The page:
Last year, I wrote a column about how Kodak Black was everything great about rap music. Kodak was 18, his star was rising, and he’d just released the impressive Lil B.I.G. Pac mixtape. He’d also just been sent to jail after leading cops on a chase. They’d seen him buying weed, and he and his friend had taken off speeding, possibly also throwing a gun from their car window. I was rooting for him, a kid who could have an incredible future if he could get his life together. And then the other charge came to light. And now I don’t think I’m rooting for him anymore. I don’t know what to do with him. Maybe Kodak Black represents some great things about rap music, still. But maybe he also represents some terrible, dark things that those of us who love the music go out of our way to ignore or to minimize.
After being released late last year, Kodak is in jail once again, this time on a probation violation. But that’s not why we can’t see him in the same light anymore. Instead, the reason is the sexual assault charge that’s waiting for him in South Carolina. Last February, the story goes, Kodak’s accuser went to see Kodak live in Columbia. Along with a friend, she followed Kodak and one of his friends back to a hotel to hang out. Once he was alone with her — again, this is all allegedly — Kodak announced that he couldn’t help himself. He pushed her onto the bed, and then onto the floor, biting her and sexually assaulting her for nearly two hours. Finally, it ended, and Kodak’s accuser left with her friend. Police only found out about it because she told her school nurse about it. (The alleged victim’s identity has been kept secret, and we don’t know if she was a high school student or a college student or what.)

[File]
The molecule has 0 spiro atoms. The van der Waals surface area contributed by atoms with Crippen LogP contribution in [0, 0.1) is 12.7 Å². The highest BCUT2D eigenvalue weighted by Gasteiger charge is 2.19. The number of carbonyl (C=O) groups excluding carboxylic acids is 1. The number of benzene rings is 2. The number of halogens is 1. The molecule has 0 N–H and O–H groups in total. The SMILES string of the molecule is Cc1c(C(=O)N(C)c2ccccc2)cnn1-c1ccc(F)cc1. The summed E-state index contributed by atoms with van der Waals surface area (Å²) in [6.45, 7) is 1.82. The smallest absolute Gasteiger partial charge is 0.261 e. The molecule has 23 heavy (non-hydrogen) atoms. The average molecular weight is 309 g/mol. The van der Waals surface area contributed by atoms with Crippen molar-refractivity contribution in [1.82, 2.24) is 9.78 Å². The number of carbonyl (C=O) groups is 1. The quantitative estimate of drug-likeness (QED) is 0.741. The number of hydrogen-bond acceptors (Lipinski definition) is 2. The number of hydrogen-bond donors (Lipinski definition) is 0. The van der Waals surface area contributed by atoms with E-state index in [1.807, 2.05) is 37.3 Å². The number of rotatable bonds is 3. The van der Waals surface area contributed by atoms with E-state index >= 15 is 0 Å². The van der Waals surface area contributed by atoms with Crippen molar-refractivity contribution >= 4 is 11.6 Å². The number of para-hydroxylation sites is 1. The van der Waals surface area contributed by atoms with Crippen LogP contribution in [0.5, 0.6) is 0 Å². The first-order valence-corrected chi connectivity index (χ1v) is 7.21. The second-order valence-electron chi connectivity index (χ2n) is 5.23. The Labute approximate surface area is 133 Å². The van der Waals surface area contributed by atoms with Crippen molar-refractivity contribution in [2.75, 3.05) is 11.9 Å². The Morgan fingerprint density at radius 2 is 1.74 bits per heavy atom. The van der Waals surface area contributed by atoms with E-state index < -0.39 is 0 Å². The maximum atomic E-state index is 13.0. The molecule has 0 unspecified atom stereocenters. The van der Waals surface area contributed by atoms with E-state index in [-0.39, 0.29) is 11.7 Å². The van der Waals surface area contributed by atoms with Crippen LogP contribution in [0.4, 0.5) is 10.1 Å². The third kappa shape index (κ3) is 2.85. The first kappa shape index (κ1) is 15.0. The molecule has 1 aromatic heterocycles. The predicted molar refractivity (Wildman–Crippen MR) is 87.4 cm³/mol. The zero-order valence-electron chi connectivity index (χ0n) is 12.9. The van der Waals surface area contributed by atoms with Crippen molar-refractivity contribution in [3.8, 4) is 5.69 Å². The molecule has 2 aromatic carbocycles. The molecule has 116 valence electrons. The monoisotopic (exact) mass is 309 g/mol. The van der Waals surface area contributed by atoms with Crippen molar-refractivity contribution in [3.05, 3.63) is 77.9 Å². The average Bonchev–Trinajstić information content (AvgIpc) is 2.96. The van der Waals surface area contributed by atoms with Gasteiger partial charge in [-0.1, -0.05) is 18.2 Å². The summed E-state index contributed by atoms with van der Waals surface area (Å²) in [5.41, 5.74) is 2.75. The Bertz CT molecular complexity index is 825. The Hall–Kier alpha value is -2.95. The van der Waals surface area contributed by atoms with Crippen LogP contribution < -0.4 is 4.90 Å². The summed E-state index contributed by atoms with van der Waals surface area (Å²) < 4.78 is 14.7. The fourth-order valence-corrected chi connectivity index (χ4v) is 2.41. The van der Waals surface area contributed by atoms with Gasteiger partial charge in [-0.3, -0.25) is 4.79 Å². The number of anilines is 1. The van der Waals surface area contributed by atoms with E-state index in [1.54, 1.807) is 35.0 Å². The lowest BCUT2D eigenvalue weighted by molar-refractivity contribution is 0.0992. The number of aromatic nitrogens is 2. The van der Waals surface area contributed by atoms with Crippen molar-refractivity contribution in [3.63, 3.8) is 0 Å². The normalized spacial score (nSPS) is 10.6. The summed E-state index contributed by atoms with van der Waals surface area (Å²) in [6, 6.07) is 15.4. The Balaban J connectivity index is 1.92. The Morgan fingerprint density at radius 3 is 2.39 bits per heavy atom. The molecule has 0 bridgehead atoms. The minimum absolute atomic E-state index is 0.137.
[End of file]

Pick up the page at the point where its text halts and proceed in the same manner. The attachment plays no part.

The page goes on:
Kodak was booked in South Carolina on sexual assault charges, but he left jail on bail. He hasn’t stood trial yet. We don’t know if anything in that story is true. When it comes to rap and the police, things are always complicated. Young black men, rappers very much included, face levels of police harassment that the rest of us can hardly even contemplate. There are plenty of recent examples of rappers who got locked up on trumped-up charges, who saw promising careers derailed. But at least from what’s out there, this doesn’t feel like one of those cases. My wife is a social worker, and while she almost never discusses the particulars of her work with me, she’s made it clear that terrible things do happen, that rapists and abusers almost never face prosecution, that police rarely take women seriously, that the burden of proof is extraordinarily high.
It’s not like Kodak Black is the only musician who’s been accused of doing terrible things. Some of our greatest pioneers were fucked up people who did fucked up things. Think about Ike Turner, or Chuck Berry, or Jerry Lee Lewis. Think about how John Lennon abused his first wife, or about how Led Zeppelin treated groupies. Tupac Shakur went to prison for sexual battery, and he remains enshrined in rap’s dead-legend pantheon. So is Big Punisher, who pistol whipped his wife on camera. If we disregard all the music from people who did shit like this, we lose out on a lot. And there are complicating factors in Kodak Black’s life, too. Things haven’t been easy for him. He grew up in Florida public housing, in a family of Haitian immigrants. And by the time most of us were graduating high school, Kodak was well on his way to viral rap stardom, a reality-warping experience that can completely destroy people who grew up a lot more comfortably than Kodak. Still, I can’t look at the details of Kodak’s sexual assault case without feeling vaguely sick. If he really did that shit, there’s no amount of context that can excuse or explain it.
On Friday, Kodak released his official debut album Painting Pictures — or, rather, his label released it for him, since Kodak’s currently in jail and not in any position to be releasing stuff himself. It’s a great rap album. Kodak’s got an amazing rap voice — a slurring and melodic deep-South drawl of the sort that we rarely hear anymore. In his voice, I hear echoes of Juvenile and Trick Daddy and Lil Boosie and Lil Wayne and Gucci Mane. Almost none of the rappers who have found fame in recent years have accents as thick as those guys, and yet here’s Kodak, using that voice for all it’s worth, turning hooks into bluesy koans and wringing pathos from the craggy weariness of his delivery.